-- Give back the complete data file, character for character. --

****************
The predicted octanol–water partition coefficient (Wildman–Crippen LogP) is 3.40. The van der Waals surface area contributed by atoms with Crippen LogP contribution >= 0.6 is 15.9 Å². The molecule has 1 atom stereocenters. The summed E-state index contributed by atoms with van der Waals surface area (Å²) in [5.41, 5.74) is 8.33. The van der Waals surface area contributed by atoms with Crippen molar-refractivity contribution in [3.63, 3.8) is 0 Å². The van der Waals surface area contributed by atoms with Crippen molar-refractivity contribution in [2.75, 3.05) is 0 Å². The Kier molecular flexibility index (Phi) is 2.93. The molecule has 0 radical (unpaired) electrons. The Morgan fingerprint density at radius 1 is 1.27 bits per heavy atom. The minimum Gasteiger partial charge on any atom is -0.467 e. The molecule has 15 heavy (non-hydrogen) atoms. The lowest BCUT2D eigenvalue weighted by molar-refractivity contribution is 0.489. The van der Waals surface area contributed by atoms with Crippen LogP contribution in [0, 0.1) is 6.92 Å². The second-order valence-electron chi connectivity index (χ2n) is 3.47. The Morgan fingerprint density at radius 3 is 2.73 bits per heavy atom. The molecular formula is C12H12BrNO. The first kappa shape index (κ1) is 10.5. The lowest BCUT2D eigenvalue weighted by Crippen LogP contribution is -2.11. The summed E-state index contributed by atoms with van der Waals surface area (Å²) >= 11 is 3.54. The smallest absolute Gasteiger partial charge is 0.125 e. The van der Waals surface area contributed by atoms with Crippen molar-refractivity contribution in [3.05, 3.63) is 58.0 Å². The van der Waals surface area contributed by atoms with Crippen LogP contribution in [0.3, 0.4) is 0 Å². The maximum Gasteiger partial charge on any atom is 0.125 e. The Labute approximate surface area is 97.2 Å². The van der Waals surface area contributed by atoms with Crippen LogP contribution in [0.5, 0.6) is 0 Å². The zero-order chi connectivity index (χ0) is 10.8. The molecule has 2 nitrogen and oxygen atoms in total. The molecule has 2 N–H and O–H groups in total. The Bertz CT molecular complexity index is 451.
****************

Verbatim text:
The predicted octanol–water partition coefficient (Wildman–Crippen LogP) is 3.40. The van der Waals surface area contributed by atoms with Crippen LogP contribution >= 0.6 is 15.9 Å². The molecule has 1 atom stereocenters. The summed E-state index contributed by atoms with van der Waals surface area (Å²) in [5.41, 5.74) is 8.33. The van der Waals surface area contributed by atoms with Crippen molar-refractivity contribution in [3.63, 3.8) is 0 Å². The van der Waals surface area contributed by atoms with Crippen molar-refractivity contribution in [2.75, 3.05) is 0 Å². The Kier molecular flexibility index (Phi) is 2.93. The molecule has 0 radical (unpaired) electrons. The Morgan fingerprint density at radius 1 is 1.27 bits per heavy atom. The minimum Gasteiger partial charge on any atom is -0.467 e. The molecule has 15 heavy (non-hydrogen) atoms. The lowest BCUT2D eigenvalue weighted by molar-refractivity contribution is 0.489. The van der Waals surface area contributed by atoms with Crippen LogP contribution in [0, 0.1) is 6.92 Å². The second-order valence-electron chi connectivity index (χ2n) is 3.47. The Morgan fingerprint density at radius 3 is 2.73 bits per heavy atom. The molecular formula is C12H12BrNO. The first kappa shape index (κ1) is 10.5. The lowest BCUT2D eigenvalue weighted by Crippen LogP contribution is -2.11. The summed E-state index contributed by atoms with van der Waals surface area (Å²) >= 11 is 3.54. The smallest absolute Gasteiger partial charge is 0.125 e. The van der Waals surface area contributed by atoms with Crippen molar-refractivity contribution in [3.05, 3.63) is 58.0 Å². The van der Waals surface area contributed by atoms with Crippen LogP contribution in [0.3, 0.4) is 0 Å². The maximum Gasteiger partial charge on any atom is 0.125 e. The Labute approximate surface area is 97.2 Å². The van der Waals surface area contributed by atoms with Crippen LogP contribution in [0.5, 0.6) is 0 Å². The zero-order chi connectivity index (χ0) is 10.8. The molecule has 2 nitrogen and oxygen atoms in total. The molecule has 2 N–H and O–H groups in total. The Bertz CT molecular complexity index is 451.